So Aaron Vargas is going to state prison for killing the Fort Bragg businessman that he and a dozen other Mendocino Coast men said had molested them over the past two decades.
Tuesday’s sentencing left no one happy, least of all a circle of Vargas’ family and friends who waged a futile campaign to win the 32-year-old father’s freedom.
Superior Court Judge Ron Brown said to free Vargas would send the wrong message in a troubling case that’s received national attention.
Brown is right in that for whatever reasons, and whether intentional or not, the simple fact remains that an intoxicated Vargas shot Darrell McNeill in the stomach and then watched him die.
Newspaper accounts of the emotional sentencing hearing reported that Judge Brown said he felt the killing was intentional. Brown said evidence showed that Vargas shot McNeill “in the gut to make him suffer, kicking him and not letting (McNeill's wife) call for help.”
For his part, Vargas admitted taking an old cap and ball revolver with him the night he confronted McNeill, the man he said began sexually abusing him when he was just age 11. Vargas said the sex didn’t end until he was an adult in his late 20s.
Vargas testified that he only intended to warn McNeill to stay away from him, his family and other men who said they too were victims.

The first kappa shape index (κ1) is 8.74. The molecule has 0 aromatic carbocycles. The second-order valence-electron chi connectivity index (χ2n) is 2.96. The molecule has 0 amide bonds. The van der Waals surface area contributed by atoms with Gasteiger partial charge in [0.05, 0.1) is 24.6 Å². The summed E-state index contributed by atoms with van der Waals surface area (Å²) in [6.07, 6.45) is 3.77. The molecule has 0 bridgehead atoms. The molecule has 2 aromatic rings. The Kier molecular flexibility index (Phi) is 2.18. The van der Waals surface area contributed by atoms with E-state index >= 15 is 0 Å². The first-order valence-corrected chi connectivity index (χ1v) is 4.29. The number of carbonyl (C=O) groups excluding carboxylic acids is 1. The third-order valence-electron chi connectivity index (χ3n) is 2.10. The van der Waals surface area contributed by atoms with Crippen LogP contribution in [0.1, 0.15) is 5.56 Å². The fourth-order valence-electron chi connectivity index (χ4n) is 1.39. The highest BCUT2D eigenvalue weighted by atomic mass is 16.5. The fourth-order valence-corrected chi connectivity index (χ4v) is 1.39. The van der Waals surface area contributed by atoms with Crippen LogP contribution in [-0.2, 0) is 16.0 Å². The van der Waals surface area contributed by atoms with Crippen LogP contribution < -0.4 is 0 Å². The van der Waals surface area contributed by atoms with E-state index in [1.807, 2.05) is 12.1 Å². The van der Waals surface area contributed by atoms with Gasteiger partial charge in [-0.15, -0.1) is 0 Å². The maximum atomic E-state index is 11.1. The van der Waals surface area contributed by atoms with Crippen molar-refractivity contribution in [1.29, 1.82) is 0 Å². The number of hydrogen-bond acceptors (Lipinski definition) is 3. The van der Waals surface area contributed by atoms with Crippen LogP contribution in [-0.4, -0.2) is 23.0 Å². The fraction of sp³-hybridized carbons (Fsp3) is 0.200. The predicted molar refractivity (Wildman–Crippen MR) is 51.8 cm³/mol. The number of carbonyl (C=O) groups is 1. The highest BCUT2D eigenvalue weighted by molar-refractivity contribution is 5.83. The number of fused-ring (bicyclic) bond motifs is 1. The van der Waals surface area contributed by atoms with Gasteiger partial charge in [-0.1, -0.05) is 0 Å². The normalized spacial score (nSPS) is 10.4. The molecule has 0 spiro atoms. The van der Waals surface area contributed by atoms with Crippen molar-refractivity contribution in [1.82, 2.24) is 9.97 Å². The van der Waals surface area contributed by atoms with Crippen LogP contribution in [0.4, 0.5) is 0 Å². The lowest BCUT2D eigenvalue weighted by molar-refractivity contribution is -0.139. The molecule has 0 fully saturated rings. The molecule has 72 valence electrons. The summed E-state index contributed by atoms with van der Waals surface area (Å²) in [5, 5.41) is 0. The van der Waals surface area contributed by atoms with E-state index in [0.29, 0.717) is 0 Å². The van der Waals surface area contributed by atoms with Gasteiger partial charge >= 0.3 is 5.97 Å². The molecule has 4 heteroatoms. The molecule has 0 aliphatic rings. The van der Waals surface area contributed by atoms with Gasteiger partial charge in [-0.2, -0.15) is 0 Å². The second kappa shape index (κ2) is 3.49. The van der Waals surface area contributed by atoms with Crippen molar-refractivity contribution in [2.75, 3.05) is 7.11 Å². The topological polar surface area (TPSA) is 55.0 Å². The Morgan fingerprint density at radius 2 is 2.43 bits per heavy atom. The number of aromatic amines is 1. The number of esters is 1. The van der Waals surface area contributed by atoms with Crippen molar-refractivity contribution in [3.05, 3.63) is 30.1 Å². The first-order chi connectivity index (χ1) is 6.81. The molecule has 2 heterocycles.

"I wanted to scare him," Vargas said. “I wanted to tell him to stop touching me, and anyone else, anymore."
Vargas’ family rallied supporters to his cause through a campaign that spread nationwide. The notoriety subsided after county prosecutors decided to back off from trying Vargas for murder, in part because nearly a dozen men or their family members had come forward with sordid tales of more sexual abuse committed by McNeill.
Brown on Tuesday sentenced Vargas to nine years, with credit for more than 18 months he has already served in county jail.
Whether the nine-year prison term is just is certain to be debated for years to come. Vargas family almost immediately said they will appeal Brown’s sentencing.
Sadly I don’t think it matters what message Brown’s decision sends, or how many years Aaron Vargas actually spends in prison.
The harsh truth is that when it comes to sexual abuse of children, communities, law enforcement, church leaders and public figures across the U.S. and around the globe still tend to look the other way.
Further I think the troubling truth of the Vargas case was woven through the testimony of Santa Rosa psychiatrist Donald Apostle, who was among those advocating probation for Vargas.
Seeing Aaron Vargas set free always seemed an impossibility in my mind. But a few quotes attributed to psychiatrist Apostle jumped out in the newspaper accounts I read about his sentencing.
Vargas, said Apostle, has been “stuck in time by a dark, shameful secret that prevented him from maturing and functioning normally.”
Stuck in time. Never able to mature or function normally.
Strikes me as a hellish life that won’t quit.
And I can understand why Vargas’ family and friends are chilled by the court’s decision to lock him up for several years with some of the most violent people anywhere.
Consider one more assessment offered up by the psychiatrist about Vargas:
“I think he’s been in prison his whole life.”